The Opportunity to Choose: Location shouldn’t determine cancer survival

 

On Tuesday, March 24, Angelina Jolie openly shared the details of her preventative fight against cancer in the New York Times. Two years after her double mastectomy, she underwent an oophorectomy to remove her ovaries and fallopian tubes, courageously encouraging women worldwide to know their treatment options and to take charge of their own health—for themselves and for their families.

Jolie’s choice for preventative treatment following her screenings for breast and ovarian cancer highlights the power of making informed decisions about personal health. “It’s not easy to make these decisions,” Jolie wrote, “but it is possible to take control and tackle head-on any health issue. You can seek advice, learn about options and make choices that are right for you.”

For millions of women worldwide, cancer has been cloaked in stigma and treatment has been hindered by infrastructure and cost. This is especially true of Georgia—where breast cancer remains the leading cause of death for women ages 15 – 49. In an era where screenings, surgeries, and treatments can offer hope for life in rich countries despite a breast cancer diagnosis, Georgian women lacked an opportunity to access state-of-the art treatments that could save their lives. Mammography screenings were virtually unavailable and treatment options remained incomplete.

When JSI launched the USAID-funded Healthy Women in Georgia Project in 2003, we concentrated our efforts on advocacy, education, and partnership with the government of Georgia, civil society, and private sector organizations to inspire awareness about the importance of early diagnosis of breast and cervical cancers. We strove to facilitate a culture of routine screenings and encouraged women to openly speak out about reproductive cancers despite stigma and fear.

Ten years later, in conjunction with the launch of Georgia’s universal health care, all women over age 40 now have access to mammograms and Pap tests—completely free of charge and various treatment options.

I’ve spent much of my career as an Ob/Gyn fighting for Georgian women to have the same level of care as women in the West, and I’m encouraged by the progress I’ve seen. Yet in many other low- and middle-income countries (LMICs) in Asia and Africa, huge challenges for women remain. In these countries it’s a common health myth that because there are so many other health problems—infectious disease, malnutrition, etc.—women don’t die from reproductive tract cancers. In reality, the World Health Organization estimates that over 1 million breast cancer cases will occur in LMICs by 2020. This estimate means that in some countries women living with HIV have a better chance of survival due to antiretroviral drugs than those living with potentially treatable breast and cervical cancers.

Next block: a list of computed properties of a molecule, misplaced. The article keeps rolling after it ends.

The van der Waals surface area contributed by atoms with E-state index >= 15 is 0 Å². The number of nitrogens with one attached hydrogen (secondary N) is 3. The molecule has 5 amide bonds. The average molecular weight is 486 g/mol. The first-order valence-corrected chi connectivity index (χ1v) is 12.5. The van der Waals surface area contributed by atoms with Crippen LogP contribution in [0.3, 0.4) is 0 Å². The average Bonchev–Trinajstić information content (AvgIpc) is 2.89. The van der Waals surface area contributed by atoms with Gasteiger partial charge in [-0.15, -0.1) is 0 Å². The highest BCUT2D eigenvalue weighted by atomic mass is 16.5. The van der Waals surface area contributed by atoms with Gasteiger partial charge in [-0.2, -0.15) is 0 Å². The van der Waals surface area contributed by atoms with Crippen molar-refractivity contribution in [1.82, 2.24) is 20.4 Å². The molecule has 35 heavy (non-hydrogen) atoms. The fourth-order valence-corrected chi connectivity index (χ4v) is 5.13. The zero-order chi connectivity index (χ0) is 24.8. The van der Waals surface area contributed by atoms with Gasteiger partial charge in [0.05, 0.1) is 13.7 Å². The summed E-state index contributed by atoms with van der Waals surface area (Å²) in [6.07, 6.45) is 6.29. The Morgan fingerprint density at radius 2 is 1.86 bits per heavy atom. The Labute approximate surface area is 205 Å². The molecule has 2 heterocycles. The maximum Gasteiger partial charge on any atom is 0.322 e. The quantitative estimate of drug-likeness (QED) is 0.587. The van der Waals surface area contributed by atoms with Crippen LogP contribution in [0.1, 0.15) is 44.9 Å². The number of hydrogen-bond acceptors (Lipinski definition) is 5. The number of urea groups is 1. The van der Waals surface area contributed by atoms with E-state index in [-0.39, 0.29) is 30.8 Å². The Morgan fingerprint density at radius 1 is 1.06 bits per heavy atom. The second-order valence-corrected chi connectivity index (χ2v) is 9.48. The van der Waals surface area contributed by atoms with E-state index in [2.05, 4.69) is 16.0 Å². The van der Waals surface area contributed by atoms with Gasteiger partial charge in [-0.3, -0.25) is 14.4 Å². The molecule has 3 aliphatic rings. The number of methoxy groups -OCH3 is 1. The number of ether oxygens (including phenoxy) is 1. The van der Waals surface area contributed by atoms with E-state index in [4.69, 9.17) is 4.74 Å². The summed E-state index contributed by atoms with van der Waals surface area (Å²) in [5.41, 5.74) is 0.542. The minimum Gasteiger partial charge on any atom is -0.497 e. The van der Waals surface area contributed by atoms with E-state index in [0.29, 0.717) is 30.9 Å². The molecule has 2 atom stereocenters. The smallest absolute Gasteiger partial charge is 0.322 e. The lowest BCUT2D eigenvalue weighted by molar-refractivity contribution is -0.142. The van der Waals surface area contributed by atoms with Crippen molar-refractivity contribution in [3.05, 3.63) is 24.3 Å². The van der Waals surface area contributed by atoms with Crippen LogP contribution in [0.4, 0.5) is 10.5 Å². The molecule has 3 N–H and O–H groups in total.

Together with the government and our partners, JSI is working to ensure that breast cancer is no longer a death sentence for the women of Georgia, but women worldwide face risks that are not enough of a priority within global health. Jolie’s piece ends with a simple phrase— “knowledge is power”—that echos worldwide. Her words speak to the importance of not just awareness, but an increase in international funding for breast and cervical cancer community education, early diagnosis, and treatment options, especially for women living in poor and low income countries.

Where you live shouldn’t determine if you life—each woman’s rights to prevent, fight, and survive breast and cervical cancer are the same worldwide.

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